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Driving Medicals

For the safety of everyone on our roads, The New Zealand Transport Authority (NZTA) requires all drivers to be medically fit to drive. You have to prove that you are medically fit every time you apply for, or renew or replace your driver licence. Mostly, this simply involves a declaration of any medical conditions. But you may be required to obtain a medical certificate where a condition you have may affect your ability to drive safely.

Once you turn 75 there are a few changes to the process for renewing your driver licence including that your new licence will be valid for only two to five years. You need to present a medical certificate each time you apply and if recommended by your doctor, you will have to sit a 30-minute On-road Safety Test.

In your driving medical your doctor will consider:

  • Your ability to drive safely, eg some people may not respond well to treatment, and therefore may not be able to drive at the end of the recommended minimum period of refraining from driving
  • Risk of serious motor crashes due to sudden driver failure, eg presence of any factors that may cause sudden loss of vision or sudden impairment of driving ability
  • Type of licence held and type of driving undertaken – professional drivers spend up to an entire working week in their vehicle, and that vehicle can weigh greater than 25,000kg or carry many passengers. A crash involving such a vehicle could put many people at risk.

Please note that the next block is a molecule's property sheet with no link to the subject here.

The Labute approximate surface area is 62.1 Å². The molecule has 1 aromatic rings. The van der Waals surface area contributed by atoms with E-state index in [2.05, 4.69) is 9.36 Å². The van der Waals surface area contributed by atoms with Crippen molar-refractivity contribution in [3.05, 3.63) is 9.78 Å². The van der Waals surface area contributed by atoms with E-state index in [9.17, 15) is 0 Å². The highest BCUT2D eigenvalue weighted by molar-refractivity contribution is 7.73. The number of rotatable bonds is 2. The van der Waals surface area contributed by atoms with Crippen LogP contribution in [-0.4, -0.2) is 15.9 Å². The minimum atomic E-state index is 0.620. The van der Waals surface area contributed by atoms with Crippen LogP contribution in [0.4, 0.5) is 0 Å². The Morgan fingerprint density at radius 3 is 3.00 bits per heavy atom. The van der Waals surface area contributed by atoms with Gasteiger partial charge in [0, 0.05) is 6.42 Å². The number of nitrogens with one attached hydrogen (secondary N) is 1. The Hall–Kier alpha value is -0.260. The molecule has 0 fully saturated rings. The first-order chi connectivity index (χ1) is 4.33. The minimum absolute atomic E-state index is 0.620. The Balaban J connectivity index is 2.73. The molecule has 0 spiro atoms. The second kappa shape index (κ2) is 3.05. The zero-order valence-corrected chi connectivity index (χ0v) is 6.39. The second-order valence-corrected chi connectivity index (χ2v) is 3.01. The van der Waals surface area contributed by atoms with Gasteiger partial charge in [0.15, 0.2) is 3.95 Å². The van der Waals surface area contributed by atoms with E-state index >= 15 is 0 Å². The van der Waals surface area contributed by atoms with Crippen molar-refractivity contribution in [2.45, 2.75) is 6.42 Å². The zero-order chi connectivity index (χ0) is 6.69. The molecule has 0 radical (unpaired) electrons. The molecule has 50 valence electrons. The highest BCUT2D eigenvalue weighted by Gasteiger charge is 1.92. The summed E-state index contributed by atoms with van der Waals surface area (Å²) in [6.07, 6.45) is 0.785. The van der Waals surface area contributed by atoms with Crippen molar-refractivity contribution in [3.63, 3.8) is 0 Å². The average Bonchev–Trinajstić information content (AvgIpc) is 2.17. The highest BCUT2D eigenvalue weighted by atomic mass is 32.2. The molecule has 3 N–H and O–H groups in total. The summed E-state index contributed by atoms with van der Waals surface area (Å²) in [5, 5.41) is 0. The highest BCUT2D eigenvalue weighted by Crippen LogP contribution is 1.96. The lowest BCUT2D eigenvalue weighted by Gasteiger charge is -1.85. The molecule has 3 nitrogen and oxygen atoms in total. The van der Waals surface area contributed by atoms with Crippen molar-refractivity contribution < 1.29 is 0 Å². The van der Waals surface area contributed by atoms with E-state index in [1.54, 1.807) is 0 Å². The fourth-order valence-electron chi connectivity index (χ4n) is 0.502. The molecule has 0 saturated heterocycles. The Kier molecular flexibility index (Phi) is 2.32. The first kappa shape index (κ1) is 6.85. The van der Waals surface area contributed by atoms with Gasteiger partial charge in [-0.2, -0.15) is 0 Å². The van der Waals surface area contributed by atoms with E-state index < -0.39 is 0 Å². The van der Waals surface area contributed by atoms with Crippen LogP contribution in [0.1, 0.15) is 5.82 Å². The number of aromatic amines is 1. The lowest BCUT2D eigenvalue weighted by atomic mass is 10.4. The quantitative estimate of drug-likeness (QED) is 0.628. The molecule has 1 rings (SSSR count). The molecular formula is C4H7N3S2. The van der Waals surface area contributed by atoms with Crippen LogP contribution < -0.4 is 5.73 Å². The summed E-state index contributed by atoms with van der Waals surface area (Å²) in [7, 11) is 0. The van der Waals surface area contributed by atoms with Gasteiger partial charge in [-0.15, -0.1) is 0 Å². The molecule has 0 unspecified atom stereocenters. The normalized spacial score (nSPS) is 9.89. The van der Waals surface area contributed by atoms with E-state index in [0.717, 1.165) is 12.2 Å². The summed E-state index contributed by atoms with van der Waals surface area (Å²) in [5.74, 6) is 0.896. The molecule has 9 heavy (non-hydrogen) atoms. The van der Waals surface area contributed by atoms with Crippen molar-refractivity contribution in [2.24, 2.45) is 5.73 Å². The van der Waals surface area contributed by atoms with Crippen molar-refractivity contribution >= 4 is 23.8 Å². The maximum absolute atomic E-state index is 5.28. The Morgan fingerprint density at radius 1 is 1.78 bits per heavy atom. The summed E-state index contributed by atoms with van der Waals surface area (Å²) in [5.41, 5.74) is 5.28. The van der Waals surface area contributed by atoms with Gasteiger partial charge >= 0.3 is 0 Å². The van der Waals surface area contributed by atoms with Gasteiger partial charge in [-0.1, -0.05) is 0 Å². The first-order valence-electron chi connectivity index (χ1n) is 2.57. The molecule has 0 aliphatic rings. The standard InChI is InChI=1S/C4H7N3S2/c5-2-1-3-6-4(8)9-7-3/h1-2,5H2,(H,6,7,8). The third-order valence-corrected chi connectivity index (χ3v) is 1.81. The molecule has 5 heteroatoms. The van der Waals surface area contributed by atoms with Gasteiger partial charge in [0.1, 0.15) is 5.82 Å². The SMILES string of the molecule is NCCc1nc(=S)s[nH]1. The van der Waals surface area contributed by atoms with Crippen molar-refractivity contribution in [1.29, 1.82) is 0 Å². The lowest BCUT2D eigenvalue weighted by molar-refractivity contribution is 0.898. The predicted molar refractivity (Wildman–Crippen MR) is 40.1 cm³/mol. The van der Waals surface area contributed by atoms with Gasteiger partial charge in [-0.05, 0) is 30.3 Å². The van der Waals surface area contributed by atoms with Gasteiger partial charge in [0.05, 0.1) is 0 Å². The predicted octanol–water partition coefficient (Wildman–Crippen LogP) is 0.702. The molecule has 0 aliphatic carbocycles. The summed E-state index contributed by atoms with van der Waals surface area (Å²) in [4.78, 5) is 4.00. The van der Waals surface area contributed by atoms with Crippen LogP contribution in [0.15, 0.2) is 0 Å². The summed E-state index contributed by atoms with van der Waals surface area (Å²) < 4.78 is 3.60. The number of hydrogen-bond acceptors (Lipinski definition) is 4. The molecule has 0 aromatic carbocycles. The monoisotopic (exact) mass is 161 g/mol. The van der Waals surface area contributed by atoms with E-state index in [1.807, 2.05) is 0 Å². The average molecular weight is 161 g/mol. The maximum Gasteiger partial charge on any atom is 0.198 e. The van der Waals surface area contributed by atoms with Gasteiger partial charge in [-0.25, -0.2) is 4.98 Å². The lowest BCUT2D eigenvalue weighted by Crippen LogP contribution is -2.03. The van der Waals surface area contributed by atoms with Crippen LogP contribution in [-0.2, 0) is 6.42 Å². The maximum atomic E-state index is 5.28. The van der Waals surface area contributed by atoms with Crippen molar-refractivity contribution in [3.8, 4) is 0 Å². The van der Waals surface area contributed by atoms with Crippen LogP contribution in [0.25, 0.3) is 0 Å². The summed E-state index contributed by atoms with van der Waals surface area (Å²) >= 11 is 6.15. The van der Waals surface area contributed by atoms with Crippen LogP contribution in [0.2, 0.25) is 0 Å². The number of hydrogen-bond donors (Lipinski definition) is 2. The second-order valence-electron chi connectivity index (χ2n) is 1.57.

• In addition to the type of licence or endorsement held, the type of driving an individual undertakes should also be considered, e.g. if an individual regularly drives buses or unloads heavy vehicles
  • Medication – consider the effects of medications, and likely compliance with medications, on the individual’s ability to drive safely
  • Individual’s motor vehicle crash history (if known) – medical practitioners may need to recommend a longer period of refraining from driving if an individual has a history or pattern of crashes that may be associated with their condition. Where a medical practitioner is aware of a medically related crash, they must inform the Agency if the individual’s medical condition remains unresolved and the individual is likely to continue to drive
  • Presence of multiple medical conditions – where an individual has one or more medical conditions, consider any possible combined effects on their ability to drive safely

More information is available on driving medicals - click here   

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